When the aforementioned prince opened a reformed university in Neustadt on April 1, 1578, primarily on the advice of T., he called on most of the previous Heidelberg professors to the same, although T. continued his ecclesiastical supervision. In addition, for some time he pastored the neighboring Walloon parish of St. Lambrecht, which at that time lacked its own shepherd. The foreign community in this part of the Palatinate, as in the Electoral Palatinate before and after, he took care of in a lively manner. He usually attended their synods, and at the one that met in Frankenthal in 1582, he was even president. So it was he, as the right-hand man of his present sovereign, who encouraged him to march into the camp of Elector Gebhard of Cologne. Then the Palatinate Elector Ludwig VI died. on October 12, 1583 and Johann Casimir had to return from the Cologne war as guardian of the nine-year-old Prince Elector Friedrich IV and as administrator of the country. On this occasion he moved the Neustadt University, known under the name Casimirianum, to Heidelberg, after he had tried in vain to reach an understanding with the Lutheran theologians there by means of kindness. T., who had soon returned as court preacher with Count Palatine Johann Casimir, was greeted with hostile glances by those who now blasphemed the Reformed doctrine every Sunday from the pulpit. A disputation, chaired on April 4, 1584 by Johann Jacob Grynäus, who had been appointed from Basel, also turned out to be useless; The Lutheran preachers in the capital even submitted a resolution against the administrator's mandate issued on February 19, 1584, concerning the abolition of the Calumnia and blasphemy. As before, they persisted in their public blasphemy on the Reformed doctrine of the Lord's Supper and of the person of Christ. Therefore, she was finally released on July 17th. In the meantime, T. was appointed counselor to Count Palatine Johann Casimir from Lucas Osiander the elder, and especially because of his "Consolation to all good-hearted Christians" published in 1578, especially because of the Reyn, and papistically clean, doctrine of the sacraments of the H. Abendtmals "together with Johann Marbach in Strasbourg and Nicolaus Cancerinus, Superintendent of the County of Harburg and Reichenweiler in Alsace, which T. defended himself thoroughly, and by Jacob Andreae in his Confutatio disputationis JJ Grynaei, Tubing. 1584 in a downright defamatory manner together with insulted his father. He himself remained silent about the mean treatment he received with Grynaeus. But the answer that the Heidelberg preachers gave in “Epistola Consolatoria ad rever. et gravissimos Theologos, D. Jac. Andreae: et D. Lucam Osiandrum 1584 “, was the most brilliant justification of his person. A few years later Samuel Huber from Bern, who had been driven by megalomania into the Lutheran Church, which could not even tolerate its vague universalism, began arguing with T. about the doctrine of predestination. Perhaps no one judged this trafficked man better than T. in his reply, titled: “The real signs of dizziness in the restless man Sam. Huber, who raised himself against the eternal and righteous counsel of God to be an advocate of the rejected and vapourized with great bumbling. Newstadt an der Hardt 1592 ”.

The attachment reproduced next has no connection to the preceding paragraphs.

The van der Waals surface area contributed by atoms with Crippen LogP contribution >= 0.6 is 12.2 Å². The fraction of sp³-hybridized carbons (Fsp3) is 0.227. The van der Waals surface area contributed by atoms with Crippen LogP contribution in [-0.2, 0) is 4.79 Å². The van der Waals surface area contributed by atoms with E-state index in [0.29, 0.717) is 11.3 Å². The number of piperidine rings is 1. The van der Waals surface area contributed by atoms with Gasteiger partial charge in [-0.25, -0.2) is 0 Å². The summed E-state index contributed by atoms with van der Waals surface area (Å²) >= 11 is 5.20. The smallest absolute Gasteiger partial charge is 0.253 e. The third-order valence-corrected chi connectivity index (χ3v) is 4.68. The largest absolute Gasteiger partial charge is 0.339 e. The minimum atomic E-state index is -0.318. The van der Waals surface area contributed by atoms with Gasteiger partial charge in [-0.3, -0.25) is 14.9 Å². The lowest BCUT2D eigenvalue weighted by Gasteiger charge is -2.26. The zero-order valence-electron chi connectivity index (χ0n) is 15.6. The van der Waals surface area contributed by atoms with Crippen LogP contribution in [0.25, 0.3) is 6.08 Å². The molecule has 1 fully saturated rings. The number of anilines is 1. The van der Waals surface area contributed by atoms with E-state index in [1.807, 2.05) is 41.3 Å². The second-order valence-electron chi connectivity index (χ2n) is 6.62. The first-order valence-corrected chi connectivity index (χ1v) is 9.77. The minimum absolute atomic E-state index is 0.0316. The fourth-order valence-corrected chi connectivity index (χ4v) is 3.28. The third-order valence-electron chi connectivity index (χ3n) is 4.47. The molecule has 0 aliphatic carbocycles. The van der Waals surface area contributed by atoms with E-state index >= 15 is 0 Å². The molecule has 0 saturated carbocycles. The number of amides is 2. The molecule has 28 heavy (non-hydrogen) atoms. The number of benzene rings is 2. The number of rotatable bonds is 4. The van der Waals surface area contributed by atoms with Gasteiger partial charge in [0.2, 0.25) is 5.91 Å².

Most violent, however, was the polemic in which he saw himself intertwined with several Jesuits, especially with Petrus Thyraeus, who seriously denied the evangelical pastors all legitimacy. T. acted as their lawyer and, on the basis of the Holy Scriptures and the Church Fathers, sought the rights of a Christian authority to call the servants of the church or to confirm their calling, rejecting the exclusive episcopal authority to throw something in his script: " De Jure Vocationis et Missionis Ministrorum Evangelicorum, Theses apologeticae “(Heidelb. 1587). The Jesuit counter-writ: "De ratione examinandi et examine apologeticarum thesium nuperrime a Thyraeo edito" is abundant in personal invectives and treats T. like a stupid boy. In a subsequently published "Epistola, nouthetice sive admonitoria", T. replied in a thoroughly calm and measured tone, but went into the history of some popes, which now provoked Thyraeus to the greatest extent and put together his and his opponent's writings that had previously appeared and with armor Provided prefaces, which show his supposed superiority and the antagonist's weakness, published in Mainz in 1589. T. then broke off the direct polemic, but gave in his pastor theology, "Pastor Evangelicus, sive de legitima Pastorum evangelicorum vocatione, officio et praesidio", published a year later, an excellent refutation of all the false reasons of the aforementioned Jesuit. The quarrel with Laurentius Arturus and Nicolaus Serrarius was of lesser interest.